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Swimming is no longer required to graduate from DLHS

Detroit Lakes High School students will no longer be required to take and pass swimming in order to graduate.

That was the decision made Monday morning at the monthly school board meeting, as board members approved the change in a 3-to-2 vote.

The requirement, which has been one in Detroit Lakes for generations, had found resistance among some students and parents, and district leaders heard those concerns.

“By requiring all ninth grade students to get in the pool in front of their classmates…were we putting kids in a bad place because they don’t have a comfort level with themselves at that age?” said Superintendent Doug Froke. 

Froke went on to say that despite available waivers to excuse students from the swimming requirement, school leaders also understand that times have changed, social pressures have changed, and they did not want to create another situation where bullying could occur. 

In addition to those personal concerns among students, there were also logistics issues that came with the swimming requirement. 

“Right now we don’t have an instructor at the school who is WSI (water safety instructor) certified,” said Detroit Lakes High School Principal Steve Morben, who says that’s not required, but it may create significant liability issues, “if we’re putting kids in the pool and we don’t have a teacher that’s certified to rescue a kid from drowning, should we be putting lifeguards in the pool? And what if a parent doesn’t want their child to take the swimming part of the unit? Now we have to provide alternate instruction for these kids. If a kid already has a level 5, then what do we do with them that period?”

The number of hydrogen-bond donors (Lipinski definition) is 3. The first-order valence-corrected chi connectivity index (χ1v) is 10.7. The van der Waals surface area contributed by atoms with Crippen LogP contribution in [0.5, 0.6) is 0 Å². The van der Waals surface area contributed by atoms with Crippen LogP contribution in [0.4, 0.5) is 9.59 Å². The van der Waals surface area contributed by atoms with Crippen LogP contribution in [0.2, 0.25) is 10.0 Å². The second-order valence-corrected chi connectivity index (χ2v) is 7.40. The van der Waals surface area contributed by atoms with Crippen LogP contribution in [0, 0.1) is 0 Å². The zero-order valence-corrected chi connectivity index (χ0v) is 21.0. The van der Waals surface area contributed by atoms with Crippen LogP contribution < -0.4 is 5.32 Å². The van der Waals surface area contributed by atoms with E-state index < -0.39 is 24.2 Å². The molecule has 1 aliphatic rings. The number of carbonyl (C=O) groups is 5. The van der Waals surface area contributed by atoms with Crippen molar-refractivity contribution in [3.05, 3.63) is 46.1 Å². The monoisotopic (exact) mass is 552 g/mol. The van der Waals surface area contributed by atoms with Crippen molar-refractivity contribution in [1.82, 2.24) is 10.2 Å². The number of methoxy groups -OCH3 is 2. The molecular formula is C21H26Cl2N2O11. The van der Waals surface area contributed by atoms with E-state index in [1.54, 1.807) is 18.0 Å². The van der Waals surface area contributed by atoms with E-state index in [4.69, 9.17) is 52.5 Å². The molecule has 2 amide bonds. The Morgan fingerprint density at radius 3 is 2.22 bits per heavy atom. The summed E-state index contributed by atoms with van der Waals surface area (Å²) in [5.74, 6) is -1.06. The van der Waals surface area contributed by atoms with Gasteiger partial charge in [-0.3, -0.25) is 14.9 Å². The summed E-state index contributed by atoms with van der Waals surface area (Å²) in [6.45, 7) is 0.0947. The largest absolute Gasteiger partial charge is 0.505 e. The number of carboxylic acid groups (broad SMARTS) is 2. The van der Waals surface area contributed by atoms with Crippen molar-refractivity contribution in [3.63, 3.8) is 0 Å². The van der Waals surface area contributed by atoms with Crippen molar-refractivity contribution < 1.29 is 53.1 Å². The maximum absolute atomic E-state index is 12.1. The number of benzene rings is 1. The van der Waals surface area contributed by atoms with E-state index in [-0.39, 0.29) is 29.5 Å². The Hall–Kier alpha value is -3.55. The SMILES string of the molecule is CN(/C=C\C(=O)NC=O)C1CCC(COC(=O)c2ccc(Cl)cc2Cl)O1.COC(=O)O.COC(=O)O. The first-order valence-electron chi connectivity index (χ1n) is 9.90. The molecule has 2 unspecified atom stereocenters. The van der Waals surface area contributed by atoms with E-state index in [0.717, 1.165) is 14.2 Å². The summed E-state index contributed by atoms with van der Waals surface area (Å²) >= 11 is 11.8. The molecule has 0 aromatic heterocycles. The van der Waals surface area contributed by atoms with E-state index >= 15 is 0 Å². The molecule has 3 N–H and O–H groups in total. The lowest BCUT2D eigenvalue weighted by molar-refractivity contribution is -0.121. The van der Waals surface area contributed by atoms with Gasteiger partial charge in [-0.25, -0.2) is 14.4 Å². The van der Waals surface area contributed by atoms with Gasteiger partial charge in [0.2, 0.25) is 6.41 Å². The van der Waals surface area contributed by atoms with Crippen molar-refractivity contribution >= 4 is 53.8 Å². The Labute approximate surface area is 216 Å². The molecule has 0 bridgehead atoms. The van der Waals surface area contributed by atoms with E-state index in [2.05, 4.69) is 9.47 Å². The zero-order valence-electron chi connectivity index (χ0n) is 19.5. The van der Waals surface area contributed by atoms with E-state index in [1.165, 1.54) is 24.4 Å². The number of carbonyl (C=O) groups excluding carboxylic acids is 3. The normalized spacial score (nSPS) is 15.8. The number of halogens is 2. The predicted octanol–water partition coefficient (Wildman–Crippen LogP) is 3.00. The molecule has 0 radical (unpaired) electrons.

All of the what-ifs, along with students’ concerns, were enough for the majority of the board to vote for the policy change. Board members Ladd Lyngaas, David Langworthy and Terrie Boyd voted in favor of the changes, while board member Jackie Buboltz was absent.

Tom Seaworth and Brenda Muckenhirn both voted “no.”

“As a physician, I recommend that parents get their kids into swimming lessons because it may save their lives one day,” said Seaworth. “Just like seatbelts, it’s a common sense thing to live by when there’s so much water around here.”

Before voting no, Muckenhirn also questioned whether it was an option to incorporate swimming into the physical education program for younger students, and expressed concern about losing an important life-long skill.

Langworthy pointed out that the board gives physical education teachers a good deal of latitude, meaning they can still decide on their own to incorporate swimming as part of their curriculum if they so choose.

Morben said the opinions of the phy ed teachers were taken into account, and while he said not all supported the change, most were “alright with it.”

Students will still be required to take the same amount of physical education requirements with swimming still being offered as an elective.